Japanese Prime Minister Shinzo Abe said on Thursday he wants to build a relationship of trust when he meets U.S. President-elect Donald Trump this week, stressing that the two-way alliance is the core of Tokyo’s diplomacy and security.
Abe, set to meet Trump later on Thursday in New York, is expected to be the first foreign leader to do so since the U.S. real estate magnate’s election on Nov. 8.
The U.S.-Japan alliance “is the cornerstone of Japan’s diplomacy and security. Only when there is trust does an alliance come alive,” Abe told reporters before leaving Tokyo, Kyodo news agency reported.
Trump aide Kellyanne Conway said on Thursday the meeting would likely be “much more informal,” given that Trump does not take over the White House from Democratic U.S. President Barack Obama until Jan. 20.
“Any deeper conversations about policy and the relationship between Japan and the United States will have to wait until after the inauguration,” she said, speaking on the CBS “This Morning” television program.
Details about the meeting remained unclear, with Trump’s transition team not responding to requests for comment. The meeting is expected later Thursday after Abe arrives in the United States.
On Wednesday, Japanese officials said those details had not been finalized.
The New York Times reported Abe would visit Trump Tower in Manhattan but did not say when.
An adviser to Trump, speaking anonymously because he was not authorized to speak to media, said earlier this week that Trump would seek to reassure Abe and other Asian allies rattled by his campaign rhetoric.
Trump, a Republican, had fanned worries in Tokyo and beyond with his comments on the possibility of Japan acquiring nuclear arms and demands that allies pay more for the upkeep of U.S. forces on their soil or face the possibility of their withdrawal.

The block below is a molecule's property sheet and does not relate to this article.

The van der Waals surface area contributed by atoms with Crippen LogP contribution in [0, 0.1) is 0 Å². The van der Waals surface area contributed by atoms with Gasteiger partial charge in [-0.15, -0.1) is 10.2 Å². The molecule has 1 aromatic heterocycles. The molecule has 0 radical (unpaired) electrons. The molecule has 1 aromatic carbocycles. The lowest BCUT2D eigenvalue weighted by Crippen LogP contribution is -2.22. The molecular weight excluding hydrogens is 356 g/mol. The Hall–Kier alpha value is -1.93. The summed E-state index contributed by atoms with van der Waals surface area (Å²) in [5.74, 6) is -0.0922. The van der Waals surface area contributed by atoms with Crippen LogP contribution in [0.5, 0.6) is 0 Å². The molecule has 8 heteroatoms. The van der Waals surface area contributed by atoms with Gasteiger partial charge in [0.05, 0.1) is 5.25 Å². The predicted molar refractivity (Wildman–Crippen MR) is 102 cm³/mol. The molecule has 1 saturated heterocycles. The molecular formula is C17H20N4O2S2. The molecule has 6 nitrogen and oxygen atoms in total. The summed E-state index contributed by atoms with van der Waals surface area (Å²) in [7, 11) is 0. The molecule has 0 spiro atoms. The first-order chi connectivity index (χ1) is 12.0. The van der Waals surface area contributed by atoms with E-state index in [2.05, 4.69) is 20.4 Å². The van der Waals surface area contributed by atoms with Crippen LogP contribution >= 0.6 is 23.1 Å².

“Prime Minister Abe will definitely talk about the importance of the Japan-U.S. alliance and that alliance is not only for Japan and the United States, but also for the entire Indo-Pacific region as well as world politics,” Abe adviser Katsuyuki Kawai told Reuters.
Kawai said he had spoken to several Trump advisers and lawmakers since arriving in Washington on Monday and had been told “we don’t have to take each word that Mr. Trump said publicly literally”.
The Trump adviser said he expected the president-elect to reaffirm “the American commitment to being in the Pacific long term.”
The adviser said Japan’s financial support for U.S. troops in Japan might come up but was unlikely to be a focus.
Asked whether the issue would be raised, Conway told CBS on Thursday: “Maybe they’ll discuss that today.”
Some diplomats say that until Trump makes key appointments, it will be hard to assess his policies on issues ranging from overseas deployments of U.S. troops, China’s maritime aggressiveness in Asia and North Korea’s nuclear threat.
Abe, a political blue blood and veteran lawmaker, and Trump, a brash outsider with no diplomatic or government experience, have sharp differences on policy issues such as free trade.
Trump’s election also has dashed hopes for U.S. approval of 12-nation trade pact, the Trans-Pacific Partnership, a linchpin of Washington’s “pivot” to Asia and a pillar of Abe’s economic reforms.